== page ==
Developing economies most likely to benefit from the digital revolution


By Sabine Vollmer

Information and communication technologies (ICT) have the potential to foster entrepreneurship, boost productivity, reduce transaction and information costs, and increase workers’ efficiency and flexibility. Countries such as South Korea, Israel, and Estonia have based their national competitiveness on ICT products and services, according to the World Economic Forum’s 2015 global information technology report.

Advanced economies benefit most from ICTs, the World Economic Forum’s Networked Readiness Index 2015 suggests. Singapore tops the index. Scandinavian and European countries make up just over half of the top 20. The US is ranked seventh.

But developing economies are catching up. In 2013, high-income countries had two times as many mobile phone subscriptions per 100 population than low-income countries, up from a ratio of 18 times in 2005.

In developing economies, ICTs can help address a lack of infrastructure and improve access and productivity in sectors such as agriculture, health, education, and finance – provided the potential is harnessed properly.

In Kenya, 39% of the population uses the internet. That’s only about half the penetration as in high-income countries belonging to the Organisation for Economic Co-operation and Development (81% penetration in 2013), but Kenya’s internet penetration is five times as high as the average rate among the 25 low-income countries studied.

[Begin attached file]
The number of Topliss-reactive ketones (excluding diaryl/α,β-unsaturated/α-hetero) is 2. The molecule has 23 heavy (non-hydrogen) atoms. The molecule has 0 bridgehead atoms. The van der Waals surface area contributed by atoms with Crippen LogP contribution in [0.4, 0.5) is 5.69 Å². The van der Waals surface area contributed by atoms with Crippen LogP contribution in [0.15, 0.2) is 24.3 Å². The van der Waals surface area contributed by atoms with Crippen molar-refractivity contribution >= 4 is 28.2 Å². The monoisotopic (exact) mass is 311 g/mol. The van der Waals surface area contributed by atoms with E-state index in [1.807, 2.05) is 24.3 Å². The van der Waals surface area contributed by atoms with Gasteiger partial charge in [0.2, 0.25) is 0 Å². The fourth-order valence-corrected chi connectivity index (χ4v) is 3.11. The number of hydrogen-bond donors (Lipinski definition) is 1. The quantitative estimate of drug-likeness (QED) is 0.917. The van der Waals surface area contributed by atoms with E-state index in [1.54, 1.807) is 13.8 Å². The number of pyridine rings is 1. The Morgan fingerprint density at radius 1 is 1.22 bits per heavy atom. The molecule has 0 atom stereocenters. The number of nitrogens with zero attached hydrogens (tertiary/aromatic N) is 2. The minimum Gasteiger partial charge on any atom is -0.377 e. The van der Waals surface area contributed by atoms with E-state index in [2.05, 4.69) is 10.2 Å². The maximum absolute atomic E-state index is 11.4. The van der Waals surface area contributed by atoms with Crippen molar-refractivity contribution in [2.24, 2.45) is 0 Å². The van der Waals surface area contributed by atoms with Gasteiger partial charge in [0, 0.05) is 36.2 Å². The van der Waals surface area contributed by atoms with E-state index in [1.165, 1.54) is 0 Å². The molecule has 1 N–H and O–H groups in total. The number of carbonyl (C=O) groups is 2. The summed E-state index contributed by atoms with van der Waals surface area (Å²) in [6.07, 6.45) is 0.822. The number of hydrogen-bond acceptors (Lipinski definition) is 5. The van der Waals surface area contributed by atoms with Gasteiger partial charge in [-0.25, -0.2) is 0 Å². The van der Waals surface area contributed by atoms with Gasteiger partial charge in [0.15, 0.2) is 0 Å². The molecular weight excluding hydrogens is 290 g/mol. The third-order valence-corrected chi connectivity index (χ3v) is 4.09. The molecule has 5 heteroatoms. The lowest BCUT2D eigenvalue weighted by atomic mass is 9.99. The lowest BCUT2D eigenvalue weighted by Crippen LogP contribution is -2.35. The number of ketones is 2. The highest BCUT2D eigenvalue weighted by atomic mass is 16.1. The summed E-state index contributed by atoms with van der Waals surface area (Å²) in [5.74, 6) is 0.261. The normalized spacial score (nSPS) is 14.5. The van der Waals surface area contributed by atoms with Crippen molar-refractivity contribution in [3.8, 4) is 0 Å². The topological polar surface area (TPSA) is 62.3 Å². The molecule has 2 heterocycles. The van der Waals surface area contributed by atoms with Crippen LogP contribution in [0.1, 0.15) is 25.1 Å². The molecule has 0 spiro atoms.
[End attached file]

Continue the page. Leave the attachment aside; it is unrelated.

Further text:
Kenya ranks 86th of 143 countries on the Network Readiness Index.

Among developing economies, Middle Eastern countries do the best job of leveraging ICTs. Four of them make the top 10 tech-ready developing economies.

Uptake varies in the BRICS. Brazil’s drop to 84th, down 15 spots from 2014, was one of the largest in the study and is attributed to institutional weaknesses such as high levels of taxation and bureaucracy. Higher ICT usage and better affordability helped Russia move up nine ranks to 41st place. India, which has clusters of technological excellence, is the lowest-ranked BRICS country at 89th because it isn’t leveraging ICTs for the benefit of the entire population. China, which remained at 62nd, faces the challenge that rural areas are not embracing ICTs enough. And South Africa dropped five spots to 75th because of the poor quality of its ICT-related infrastructure.

“ICTs can transform our world,” the report reads. “Yet only widespread and systematic use of ICTs by all stakeholders – individuals, businesses, and government – can trigger such transformation.”

Related CGMA Magazine content:

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CEOs Rank Technology as Most ‘Transformative’ Trend:” Technological advances provide big opportunities for business transformation, according to a new global survey of CEOs. Evaluating Big Data risks and using innovation strategies can help businesses capitalise on these opportunities.

Sabine Vollmer (svollmer@aicpa.org) is a CGMA Magazine senior editor.

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Tech uptake

The Network Readiness Index ranked the 10 developing economies with the highest ICT uptake.

1. United Arab Emirates (23rd overall)
2. Qatar (27th)
3. Bahrain (30th)
4. Lithuania (31st)
5. Malaysia (32nd)
6. Saudi Arabia (35th)
7. Chile (38th)
8. Barbados (39th)
9. Kazakhstan (40th)
10. Russia (41st)